Samuels began the 1989 season back in Phoenix. In May, he was traded to the Pittsburgh Pirates in exchange for infielder Ken Oberkfell. Oberkfell had been struggling in his role of a part-time player, and Samuels was buried in the organizational depth chart behind young lefties like Trevor Wilson, Terry Mulholland and Mike Remlinger. Within weeks, Samuels was brought to the majors and threw a scoreless inning on May 31 against Cincinnati. He gave up runs in his next four appearances, not recording an out in two of them. His last major-league appearance is an infamous one among Pirates fans. The Bucs scored 10 runs in the first inning against the Philadelphia Phillies on June 8, 1999, and then went on to lose 15-11. Starter Bob Walk left in the fourth inning after injuring his hamstring, and a parade of relievers (except for Bill Landrum, who didn’t allow a run) let the Phillies chip away at the lead, a few runs an inning. Jeff Robinson allowed the tying run to score in the top of the eighth inning with a bases-loaded wild pitch. Samuels was then brought into the game with the bases loaded again, to face lefties Darren Daulton and Curt Ford. Daulton hit a ground ball off the glove of second baseman Jose Lind to score two runs. Ford hit a liner to left field that bounded away from Barry Bonds for a 2-run triple, and it took a good throw from Bones to nail Ford at the plate. The Pirates went down in order in the bottom of the ninth for the stunning loss.
In the first inning of the game, when there was only good news, Pirates broadcaster Jim Rooker proclaimed, “If we lose this game I’ll walk home.” Rooker did, eventually, and he turned it into a 315-mile charity event that raised $81,000 for a children’s hospital. That act put a better spin on the disaster. Samuels, for his part, was just a few inches away from averting disaster. If Daulton’s hit landed in Lind’s glove instead of bouncing off it, there’s a chance for an inning-ending double play. The game left him with a 9.82 ERA in 3-3/2 innings, and he was sent back to the minors a day later. Samuels pitched briefly for the Pirates’s Triple-A affiliate in 1990 before being released. He finished out the year with the Tidewater Tides of the Mets’ organization and pitched well, but he decided to retire at the age of 30.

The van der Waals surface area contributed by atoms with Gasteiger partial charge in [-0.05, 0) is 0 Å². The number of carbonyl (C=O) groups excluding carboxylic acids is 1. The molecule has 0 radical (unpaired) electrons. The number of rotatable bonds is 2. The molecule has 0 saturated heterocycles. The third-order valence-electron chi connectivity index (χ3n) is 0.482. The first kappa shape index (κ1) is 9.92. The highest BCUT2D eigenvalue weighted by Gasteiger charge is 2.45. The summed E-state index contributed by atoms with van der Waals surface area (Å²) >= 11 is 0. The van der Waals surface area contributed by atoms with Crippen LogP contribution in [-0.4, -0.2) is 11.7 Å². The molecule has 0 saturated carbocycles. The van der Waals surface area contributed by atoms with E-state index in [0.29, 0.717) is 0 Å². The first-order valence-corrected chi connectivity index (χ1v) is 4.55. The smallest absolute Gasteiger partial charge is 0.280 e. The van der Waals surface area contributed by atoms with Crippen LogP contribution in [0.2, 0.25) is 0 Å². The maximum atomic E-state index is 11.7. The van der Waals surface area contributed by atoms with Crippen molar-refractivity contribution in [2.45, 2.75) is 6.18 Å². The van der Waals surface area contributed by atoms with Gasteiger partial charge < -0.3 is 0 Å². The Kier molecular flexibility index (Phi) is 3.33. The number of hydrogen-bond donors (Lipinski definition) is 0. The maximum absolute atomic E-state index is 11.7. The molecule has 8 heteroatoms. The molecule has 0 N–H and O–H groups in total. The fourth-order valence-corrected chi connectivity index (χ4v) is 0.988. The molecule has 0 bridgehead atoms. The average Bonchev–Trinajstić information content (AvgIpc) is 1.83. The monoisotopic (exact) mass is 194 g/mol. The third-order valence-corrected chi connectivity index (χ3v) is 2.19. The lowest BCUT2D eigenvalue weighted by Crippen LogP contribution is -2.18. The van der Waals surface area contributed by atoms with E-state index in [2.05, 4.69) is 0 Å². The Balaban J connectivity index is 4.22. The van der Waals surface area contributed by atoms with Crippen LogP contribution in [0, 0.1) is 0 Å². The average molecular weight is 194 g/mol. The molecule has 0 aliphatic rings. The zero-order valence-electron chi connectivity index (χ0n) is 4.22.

In his two stints in the majors, Samuels had a 1-2 record and a 4.33 ERA over 27 innings. He struck out 24, walked 11 and gave up 26 hits for a 1.370 WHIP. He had 29 saves over 8 seasons in the minors, along with a 38-39 record and 3.47 ERA.
Samuels remained involved in baseball after his retirement, particularly in youth coaching. According to his family-placed obituary, he ran baseball camps, advocated for youth in underserved communities and coached the baseball teams of his two sons. He was a big San Francisco 49ers fan and watched them defeat the Dallas Cowboys in the playoffs before he died. Samuels is survived by his wife, Janice, two sons and two grandsons.
For more information: Legacy.com